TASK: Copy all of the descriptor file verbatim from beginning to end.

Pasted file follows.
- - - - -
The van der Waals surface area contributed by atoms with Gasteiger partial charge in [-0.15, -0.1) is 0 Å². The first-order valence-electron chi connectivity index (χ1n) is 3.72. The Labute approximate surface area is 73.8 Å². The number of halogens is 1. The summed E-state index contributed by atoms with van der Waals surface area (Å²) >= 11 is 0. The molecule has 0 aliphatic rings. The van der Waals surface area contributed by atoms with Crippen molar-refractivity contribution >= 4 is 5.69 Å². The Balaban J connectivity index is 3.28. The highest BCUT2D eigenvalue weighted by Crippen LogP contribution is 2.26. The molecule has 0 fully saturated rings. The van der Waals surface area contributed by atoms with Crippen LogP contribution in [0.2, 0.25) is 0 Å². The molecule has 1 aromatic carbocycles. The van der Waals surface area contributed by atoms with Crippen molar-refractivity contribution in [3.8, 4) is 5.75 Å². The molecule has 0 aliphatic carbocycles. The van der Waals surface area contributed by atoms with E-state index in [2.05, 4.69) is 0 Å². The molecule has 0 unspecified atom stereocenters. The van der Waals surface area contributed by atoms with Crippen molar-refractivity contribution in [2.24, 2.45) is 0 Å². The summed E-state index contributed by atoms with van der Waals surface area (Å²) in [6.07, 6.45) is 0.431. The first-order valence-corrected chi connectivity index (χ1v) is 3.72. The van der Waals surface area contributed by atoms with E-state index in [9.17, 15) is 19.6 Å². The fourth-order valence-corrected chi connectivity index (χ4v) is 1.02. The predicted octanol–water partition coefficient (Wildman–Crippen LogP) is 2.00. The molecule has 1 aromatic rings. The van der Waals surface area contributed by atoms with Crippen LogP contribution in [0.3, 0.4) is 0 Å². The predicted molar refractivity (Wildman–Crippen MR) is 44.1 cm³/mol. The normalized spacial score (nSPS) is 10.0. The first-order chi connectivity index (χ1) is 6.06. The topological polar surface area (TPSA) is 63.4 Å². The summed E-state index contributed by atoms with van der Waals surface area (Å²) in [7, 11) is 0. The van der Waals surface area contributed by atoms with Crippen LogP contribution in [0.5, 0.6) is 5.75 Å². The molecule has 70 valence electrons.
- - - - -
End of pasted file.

The van der Waals surface area contributed by atoms with Gasteiger partial charge in [-0.15, -0.1) is 0 Å². The first-order valence-electron chi connectivity index (χ1n) is 3.72. The Labute approximate surface area is 73.8 Å². The number of halogens is 1. The summed E-state index contributed by atoms with van der Waals surface area (Å²) >= 11 is 0. The molecule has 0 aliphatic rings. The van der Waals surface area contributed by atoms with Crippen molar-refractivity contribution >= 4 is 5.69 Å². The Balaban J connectivity index is 3.28. The highest BCUT2D eigenvalue weighted by Crippen LogP contribution is 2.26. The molecule has 0 fully saturated rings. The van der Waals surface area contributed by atoms with Crippen LogP contribution in [0.2, 0.25) is 0 Å². The molecule has 1 aromatic carbocycles. The van der Waals surface area contributed by atoms with Crippen molar-refractivity contribution in [3.8, 4) is 5.75 Å². The molecule has 0 aliphatic carbocycles. The van der Waals surface area contributed by atoms with E-state index in [2.05, 4.69) is 0 Å². The molecule has 0 unspecified atom stereocenters. The van der Waals surface area contributed by atoms with Crippen molar-refractivity contribution in [2.24, 2.45) is 0 Å². The summed E-state index contributed by atoms with van der Waals surface area (Å²) in [6.07, 6.45) is 0.431. The first-order valence-corrected chi connectivity index (χ1v) is 3.72. The van der Waals surface area contributed by atoms with E-state index in [9.17, 15) is 19.6 Å². The fourth-order valence-corrected chi connectivity index (χ4v) is 1.02. The predicted octanol–water partition coefficient (Wildman–Crippen LogP) is 2.00. The molecule has 1 aromatic rings. The van der Waals surface area contributed by atoms with Crippen LogP contribution in [0.3, 0.4) is 0 Å². The predicted molar refractivity (Wildman–Crippen MR) is 44.1 cm³/mol. The normalized spacial score (nSPS) is 10.0. The first-order chi connectivity index (χ1) is 6.06. The topological polar surface area (TPSA) is 63.4 Å². The summed E-state index contributed by atoms with van der Waals surface area (Å²) in [7, 11) is 0. The van der Waals surface area contributed by atoms with Crippen LogP contribution in [0.5, 0.6) is 5.75 Å². The molecule has 70 valence electrons.